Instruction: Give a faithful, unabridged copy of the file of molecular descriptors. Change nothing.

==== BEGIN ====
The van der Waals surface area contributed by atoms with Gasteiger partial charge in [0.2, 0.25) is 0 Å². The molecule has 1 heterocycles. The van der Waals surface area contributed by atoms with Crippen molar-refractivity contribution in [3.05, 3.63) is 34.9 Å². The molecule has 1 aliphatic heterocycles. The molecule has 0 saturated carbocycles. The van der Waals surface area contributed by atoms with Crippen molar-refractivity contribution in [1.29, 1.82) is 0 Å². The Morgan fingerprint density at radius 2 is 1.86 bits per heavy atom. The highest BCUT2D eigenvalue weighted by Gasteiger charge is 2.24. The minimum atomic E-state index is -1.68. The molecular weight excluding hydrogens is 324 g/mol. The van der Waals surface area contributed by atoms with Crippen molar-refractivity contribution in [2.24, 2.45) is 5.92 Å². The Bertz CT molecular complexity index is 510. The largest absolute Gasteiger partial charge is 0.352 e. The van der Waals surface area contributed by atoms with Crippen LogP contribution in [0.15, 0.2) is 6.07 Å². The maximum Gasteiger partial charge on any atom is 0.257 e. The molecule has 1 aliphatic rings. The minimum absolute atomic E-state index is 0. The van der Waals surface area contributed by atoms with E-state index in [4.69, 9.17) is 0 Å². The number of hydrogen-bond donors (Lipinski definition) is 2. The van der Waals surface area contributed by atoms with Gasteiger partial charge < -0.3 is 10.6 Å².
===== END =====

The van der Waals surface area contributed by atoms with Gasteiger partial charge in [0.2, 0.25) is 0 Å². The molecule has 1 heterocycles. The van der Waals surface area contributed by atoms with Crippen molar-refractivity contribution in [3.05, 3.63) is 34.9 Å². The molecule has 1 aliphatic heterocycles. The molecule has 0 saturated carbocycles. The van der Waals surface area contributed by atoms with Crippen molar-refractivity contribution in [1.29, 1.82) is 0 Å². The Morgan fingerprint density at radius 2 is 1.86 bits per heavy atom. The highest BCUT2D eigenvalue weighted by Gasteiger charge is 2.24. The minimum atomic E-state index is -1.68. The molecular weight excluding hydrogens is 324 g/mol. The van der Waals surface area contributed by atoms with Crippen molar-refractivity contribution in [2.24, 2.45) is 5.92 Å². The Bertz CT molecular complexity index is 510. The largest absolute Gasteiger partial charge is 0.352 e. The van der Waals surface area contributed by atoms with Crippen LogP contribution in [0.15, 0.2) is 6.07 Å². The maximum Gasteiger partial charge on any atom is 0.257 e. The molecule has 1 aliphatic rings. The minimum absolute atomic E-state index is 0. The van der Waals surface area contributed by atoms with E-state index in [4.69, 9.17) is 0 Å². The number of hydrogen-bond donors (Lipinski definition) is 2. The van der Waals surface area contributed by atoms with Gasteiger partial charge < -0.3 is 10.6 Å².